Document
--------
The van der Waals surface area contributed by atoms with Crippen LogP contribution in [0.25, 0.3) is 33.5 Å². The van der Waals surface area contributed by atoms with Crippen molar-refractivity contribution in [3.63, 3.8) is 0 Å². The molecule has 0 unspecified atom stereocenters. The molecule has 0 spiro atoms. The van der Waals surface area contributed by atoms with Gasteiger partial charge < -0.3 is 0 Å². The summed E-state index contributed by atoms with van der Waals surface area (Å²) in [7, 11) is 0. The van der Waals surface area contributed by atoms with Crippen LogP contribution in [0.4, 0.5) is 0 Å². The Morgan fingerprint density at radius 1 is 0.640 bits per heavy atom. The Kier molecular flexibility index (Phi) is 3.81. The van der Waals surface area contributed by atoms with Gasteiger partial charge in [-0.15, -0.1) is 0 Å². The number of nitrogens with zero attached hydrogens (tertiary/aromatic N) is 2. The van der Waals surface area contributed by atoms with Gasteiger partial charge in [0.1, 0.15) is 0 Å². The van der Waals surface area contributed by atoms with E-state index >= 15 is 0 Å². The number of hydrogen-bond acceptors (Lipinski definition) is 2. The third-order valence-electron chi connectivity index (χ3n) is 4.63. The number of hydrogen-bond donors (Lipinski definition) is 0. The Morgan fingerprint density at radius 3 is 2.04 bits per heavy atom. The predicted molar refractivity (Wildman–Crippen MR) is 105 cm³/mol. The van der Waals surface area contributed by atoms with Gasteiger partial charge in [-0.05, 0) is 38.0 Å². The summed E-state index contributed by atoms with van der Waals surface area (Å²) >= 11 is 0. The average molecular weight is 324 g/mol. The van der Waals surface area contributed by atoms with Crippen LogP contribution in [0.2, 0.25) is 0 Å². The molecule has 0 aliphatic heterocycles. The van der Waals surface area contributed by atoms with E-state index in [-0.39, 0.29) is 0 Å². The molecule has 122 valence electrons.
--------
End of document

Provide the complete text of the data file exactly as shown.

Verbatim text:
The van der Waals surface area contributed by atoms with Crippen LogP contribution in [0.25, 0.3) is 33.5 Å². The van der Waals surface area contributed by atoms with Crippen molar-refractivity contribution in [3.63, 3.8) is 0 Å². The molecule has 0 unspecified atom stereocenters. The molecule has 0 spiro atoms. The van der Waals surface area contributed by atoms with Gasteiger partial charge < -0.3 is 0 Å². The summed E-state index contributed by atoms with van der Waals surface area (Å²) in [7, 11) is 0. The van der Waals surface area contributed by atoms with Crippen LogP contribution in [0.4, 0.5) is 0 Å². The Morgan fingerprint density at radius 1 is 0.640 bits per heavy atom. The Kier molecular flexibility index (Phi) is 3.81. The van der Waals surface area contributed by atoms with Gasteiger partial charge in [-0.15, -0.1) is 0 Å². The number of nitrogens with zero attached hydrogens (tertiary/aromatic N) is 2. The van der Waals surface area contributed by atoms with Gasteiger partial charge in [0.1, 0.15) is 0 Å². The van der Waals surface area contributed by atoms with E-state index >= 15 is 0 Å². The number of hydrogen-bond acceptors (Lipinski definition) is 2. The third-order valence-electron chi connectivity index (χ3n) is 4.63. The number of hydrogen-bond donors (Lipinski definition) is 0. The Morgan fingerprint density at radius 3 is 2.04 bits per heavy atom. The predicted molar refractivity (Wildman–Crippen MR) is 105 cm³/mol. The van der Waals surface area contributed by atoms with Gasteiger partial charge in [-0.05, 0) is 38.0 Å². The summed E-state index contributed by atoms with van der Waals surface area (Å²) >= 11 is 0. The average molecular weight is 324 g/mol. The van der Waals surface area contributed by atoms with Crippen LogP contribution in [0.2, 0.25) is 0 Å². The molecule has 0 aliphatic heterocycles. The van der Waals surface area contributed by atoms with E-state index in [-0.39, 0.29) is 0 Å². The molecule has 122 valence electrons.